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Kansas Looks At Hiring More School Counselors, If They Can Be Found

Gov. Sam Brownback wants to add hundreds of new counselors to public schools in Kansas over the next five years, if those counselors can be found.

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My Tho

Sep 10, 2010

I have good news. We are seriously blessed with wonderful Vietnamese food in Wichita.

If you are unfamiliar with Vietnamese cooking, it is easy to like, even for a beginner. It’s fresh and healthy, relying on noodles and rice, small amounts of meat, and lots of vegetables and fresh herbs. Oftentimes raw ingredients will be used to garnish cooked dishes by the diner to her own tastes, so it’s a great cuisine for people who like to play with their food.

Isn’t passion great? Not the romantic kind of “oh, baby, I love you, I love you” passion, but the everyday sort of passion that people feel for practically every kind of imaginable thing.

Lots of good folks locally feel pretty strongly about college football. Some of them are convinced that Wichita State University made a wrong-headed move when it punted its own football program into the trash bin of history at the end of the 1986 season.

There is always a conspicuous absence of WSU on the sports pages this time of year as Kansas State and KU become the subjects of endless speculation about this season’s football teams.

The unprecedented nastiness of this season’s primary campaign seems noteworthy. Has there ever been a political atmosphere as charged with negativity as this one? Have there ever been so many candidates who’ve had so little to say about what they are actually in favor of? Okay, we did hear some platitudes about “Kansas values.” But mostly we heard negative messages telling us what they were against. They were against President Obama. They were against health care reform. They were against taxation. They were against undocumented immigrants.

Wichita Public Library

Wichita has a long and proud history as a baseball town-- from club games in the 1870s, to serving as the home of the NBC Tournament since its beginning in 1935, to the national championship success of Wichita State University. But last month marked the anniversary of a lost piece of Wichita baseball history that almost seems too strange to be true: A game in 1925 between the Wichita Monrovians-- an all African-American professional team-- and the Wichita chapter of the Ku Klux Klan.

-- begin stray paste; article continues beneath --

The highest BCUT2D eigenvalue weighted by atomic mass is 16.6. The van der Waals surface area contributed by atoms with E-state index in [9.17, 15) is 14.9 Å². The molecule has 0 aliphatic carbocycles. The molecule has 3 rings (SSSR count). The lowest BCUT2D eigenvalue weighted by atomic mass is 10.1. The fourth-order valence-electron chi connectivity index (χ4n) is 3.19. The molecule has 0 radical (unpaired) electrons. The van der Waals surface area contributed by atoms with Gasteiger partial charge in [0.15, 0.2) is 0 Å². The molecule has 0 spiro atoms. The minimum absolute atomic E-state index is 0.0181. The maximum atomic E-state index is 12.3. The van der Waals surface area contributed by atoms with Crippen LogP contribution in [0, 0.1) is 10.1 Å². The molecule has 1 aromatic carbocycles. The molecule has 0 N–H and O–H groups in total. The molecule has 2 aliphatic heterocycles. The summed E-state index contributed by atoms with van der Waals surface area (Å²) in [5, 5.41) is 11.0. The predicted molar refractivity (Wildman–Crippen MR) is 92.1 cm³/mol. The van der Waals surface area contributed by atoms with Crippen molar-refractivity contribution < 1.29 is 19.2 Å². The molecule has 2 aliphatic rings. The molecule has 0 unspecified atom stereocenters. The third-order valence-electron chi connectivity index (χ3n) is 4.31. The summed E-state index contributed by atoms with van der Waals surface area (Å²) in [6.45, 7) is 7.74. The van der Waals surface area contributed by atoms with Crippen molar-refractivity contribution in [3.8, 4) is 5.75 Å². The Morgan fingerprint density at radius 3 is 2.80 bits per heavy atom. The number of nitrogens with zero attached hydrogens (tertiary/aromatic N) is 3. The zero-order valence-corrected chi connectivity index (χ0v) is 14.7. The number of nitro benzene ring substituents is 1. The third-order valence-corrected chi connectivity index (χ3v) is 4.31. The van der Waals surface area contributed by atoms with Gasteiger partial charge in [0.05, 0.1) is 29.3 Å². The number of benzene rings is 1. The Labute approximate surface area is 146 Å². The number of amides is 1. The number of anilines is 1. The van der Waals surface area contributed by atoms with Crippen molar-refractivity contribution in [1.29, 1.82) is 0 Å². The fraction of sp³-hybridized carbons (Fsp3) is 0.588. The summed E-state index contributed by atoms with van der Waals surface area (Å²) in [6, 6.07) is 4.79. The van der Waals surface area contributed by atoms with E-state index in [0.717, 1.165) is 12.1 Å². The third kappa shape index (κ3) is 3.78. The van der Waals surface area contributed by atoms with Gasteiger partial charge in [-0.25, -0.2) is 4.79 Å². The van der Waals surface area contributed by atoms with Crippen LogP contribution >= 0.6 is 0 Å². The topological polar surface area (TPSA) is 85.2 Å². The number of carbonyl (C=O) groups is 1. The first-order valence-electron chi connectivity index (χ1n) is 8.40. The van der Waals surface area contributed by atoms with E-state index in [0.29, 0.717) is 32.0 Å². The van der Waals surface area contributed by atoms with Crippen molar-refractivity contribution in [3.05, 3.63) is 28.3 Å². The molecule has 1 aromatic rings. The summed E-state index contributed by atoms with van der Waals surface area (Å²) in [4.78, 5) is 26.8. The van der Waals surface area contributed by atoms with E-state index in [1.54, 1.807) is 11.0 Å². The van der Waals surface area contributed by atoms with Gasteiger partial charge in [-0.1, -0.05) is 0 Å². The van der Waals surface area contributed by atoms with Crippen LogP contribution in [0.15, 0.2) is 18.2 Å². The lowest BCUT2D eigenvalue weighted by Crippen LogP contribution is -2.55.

So my family went out of town for a week and Wichita had a whole lot of rain during that time. There was the usual indicator of too much moisture in Wichita yards: a mushrooming bumper crop of political yard signs.

The recent death of Tom Leahy Jr., better known as Major Astro to Kansas baby boomers, caused my mind to rocket into the past. The good major wore his astronaut jumpsuit while hosting a daily afterschool kiddie show on local TV from 1962 to 1973. Wally Gator, Touche Turtle and Felix the Cat cartoons were beamed earthward to all the little tykes watching their rabbit-eared TV sets. Many were, no doubt, clutching their membership cards to the Major Astro Club.



Deborah Shaar

Endless Possibilities for MarkArts | An Artist's Perspective

The news is out about the new and wonderful $22 million MarkArts complex, which opened at Rock Road and 13th Street last week. I think we are extremely lucky to have this jewel in Wichita.

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KMUW Music

“They’re all some of the most difficult pieces that I play,” says pianist Christopher O’Riley, discussing his preparation for a recital spotlighting the music of Radiohead.

The Los Angeles-based musician has been arranging/interpreting/performing Radiohead’s music since the early 2000s. “I really like to think that this is an infinitesimally slowed-down improvisation because I really am making note choices, harmony choices from one sixteenth note to the next.”

Monday 1.15.18

Night Train steps aside for two specials – from Night Lights and Blues & Beyond – featuring music in celebration of Dr. King Day.

Tuesday 1.16.18